A semi-autobiographical piece of writing, Nick Makoha’s The Dark centres on one night in November 1978 and follows the journey of a four-year-old and his mother as they escape a war-torn Uganda under the vicious rule of Idi Amin.
Most of the action takes place on a matutu – ‘bus’, which enables us to meet a wide range of characters. With only two actors, The Dark immediately centres on what the writer refers to as the ‘binary of human connection’, making us look beyond the mother-son relationship. Although a two-actor play may seem ambitious, under director Roy Alexander Weise’s (The Mountaintop, Nine Night) careful guidance, Michael Balogun and Akiya Henry smoothly shift from character to character. This careful morphing is managed through subtle mannerisms with Henry in particular, skilfully shifting from a pregnant biscuit-seller to the disgruntled brother of the matutu driver. Their rapid switching is very impressive especially in moments when Balogun regresses from playing a grown man to the wide-eyed young boy submerged in a world of conflict. At times it was dizzying to keep track of character development with some of the less sketched characters, but perhaps the excessive use of multi-roling was to ensure that the story of the community was centred at the dramatic heart of this play, enabling the audience to see how Idi Aman’s rule affected a whole country.
Makoha’s poem Stone, which centres on the writer’s exodus from Uganda, triggered the conception of this play, and one can see how The Dark infuses poetry and theatre together through the use of melodic language. The poetic fluidity of the language was further enhanced by the use of a projector, which flickered intimate portraits on the stage. Like Stone, The Dark is also love-letter to Makoha’s mother, championing and celebrating black womanhood. This is reflected in the strong presence of women in the play, which for me effectively mirrored the importance African women have within their own families and the wider community. The set allows for a raw performance with Rajha Shakiry’s design effectively conjuring the cramped space of the matatu with bus seats and a cluttered writing desk. The simplicity of the set design is nicely complemented by soft and hazy lightning from Neill Brinkworth, with contrasting focused backlights adding a dull, ruddy ambience.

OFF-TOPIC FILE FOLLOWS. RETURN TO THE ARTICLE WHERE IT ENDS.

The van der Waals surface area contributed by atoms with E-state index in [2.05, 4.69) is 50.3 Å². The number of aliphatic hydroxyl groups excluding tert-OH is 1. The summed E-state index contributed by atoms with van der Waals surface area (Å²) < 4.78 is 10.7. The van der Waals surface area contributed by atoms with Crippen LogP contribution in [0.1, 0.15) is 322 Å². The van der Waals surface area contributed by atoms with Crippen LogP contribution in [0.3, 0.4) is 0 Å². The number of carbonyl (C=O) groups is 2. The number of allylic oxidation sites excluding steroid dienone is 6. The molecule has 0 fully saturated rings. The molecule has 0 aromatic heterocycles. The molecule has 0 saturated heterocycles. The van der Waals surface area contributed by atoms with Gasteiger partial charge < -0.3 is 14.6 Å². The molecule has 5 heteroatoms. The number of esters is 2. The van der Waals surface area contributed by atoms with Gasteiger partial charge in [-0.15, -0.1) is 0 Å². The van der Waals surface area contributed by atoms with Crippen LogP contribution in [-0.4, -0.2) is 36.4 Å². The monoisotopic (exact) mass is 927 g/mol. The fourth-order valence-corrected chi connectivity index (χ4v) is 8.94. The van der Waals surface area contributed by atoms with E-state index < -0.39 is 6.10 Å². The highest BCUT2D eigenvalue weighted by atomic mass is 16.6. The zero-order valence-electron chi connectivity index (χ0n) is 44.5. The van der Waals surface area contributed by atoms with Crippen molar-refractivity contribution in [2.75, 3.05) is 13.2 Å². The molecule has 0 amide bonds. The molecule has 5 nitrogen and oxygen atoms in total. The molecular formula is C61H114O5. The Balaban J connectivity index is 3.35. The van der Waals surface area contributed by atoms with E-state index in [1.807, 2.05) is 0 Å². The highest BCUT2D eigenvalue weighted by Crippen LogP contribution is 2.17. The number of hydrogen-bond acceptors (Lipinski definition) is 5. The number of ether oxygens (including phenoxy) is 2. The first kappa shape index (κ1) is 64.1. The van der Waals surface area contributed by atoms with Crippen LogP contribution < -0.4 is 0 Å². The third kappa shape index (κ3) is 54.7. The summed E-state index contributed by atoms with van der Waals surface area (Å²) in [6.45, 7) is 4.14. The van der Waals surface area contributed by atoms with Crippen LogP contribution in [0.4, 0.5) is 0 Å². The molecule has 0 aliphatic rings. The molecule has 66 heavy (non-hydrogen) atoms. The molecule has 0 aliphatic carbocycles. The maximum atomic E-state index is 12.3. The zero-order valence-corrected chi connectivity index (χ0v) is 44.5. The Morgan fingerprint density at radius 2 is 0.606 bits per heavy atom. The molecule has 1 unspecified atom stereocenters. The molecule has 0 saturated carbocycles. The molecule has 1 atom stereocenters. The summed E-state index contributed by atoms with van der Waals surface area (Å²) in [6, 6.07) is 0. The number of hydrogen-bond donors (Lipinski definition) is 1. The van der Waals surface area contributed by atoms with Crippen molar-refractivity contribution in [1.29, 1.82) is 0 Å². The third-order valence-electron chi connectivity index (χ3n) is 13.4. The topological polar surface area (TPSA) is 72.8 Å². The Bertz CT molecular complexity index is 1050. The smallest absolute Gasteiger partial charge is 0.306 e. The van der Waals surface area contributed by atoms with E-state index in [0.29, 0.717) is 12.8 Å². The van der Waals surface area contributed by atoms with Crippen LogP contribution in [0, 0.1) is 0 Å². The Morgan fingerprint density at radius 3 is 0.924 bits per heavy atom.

With over 16.5 million displaced people in the world (figures from Oxfordshire-based charity Asylum Welcome), the play’s true success is its individualised telling of a refugee story. This is particularly powerful given the current climate in the Britain at present with the Windrush crisis, and the atmosphere surrounding Brexit. From its opening, Makoha urges us to open our hearts to this story by asking the audience to close their eyes and surrender themselves to the story. We are welcomed into the play as the narrator expresses his gratitude for our journey to this destination, but at the end this warm welcome reversed, and it is their journey out of Uganda that alienates them once they land at Heathrow. When the immigration officer tells the young boy to “go and join the others”, Makoha succinctly calls our attention to the othering and politicisation of refugees, who are either ignored or voyeuristically watched (like the white observer in the play who is constantly recording on his dictaphone).
The ending of the play was rather abrupt, but that could be a conscious decision from the playwright to ‘welcome’ the boy and his mother to the harsh reality of being refugees in the UK. The strength of the lightning can be seen in these closing moments, as the young boy arrives at British immigration from the familiar semi-darkness to be scrutinised beneath the harsh, unwelcoming glare of halogens.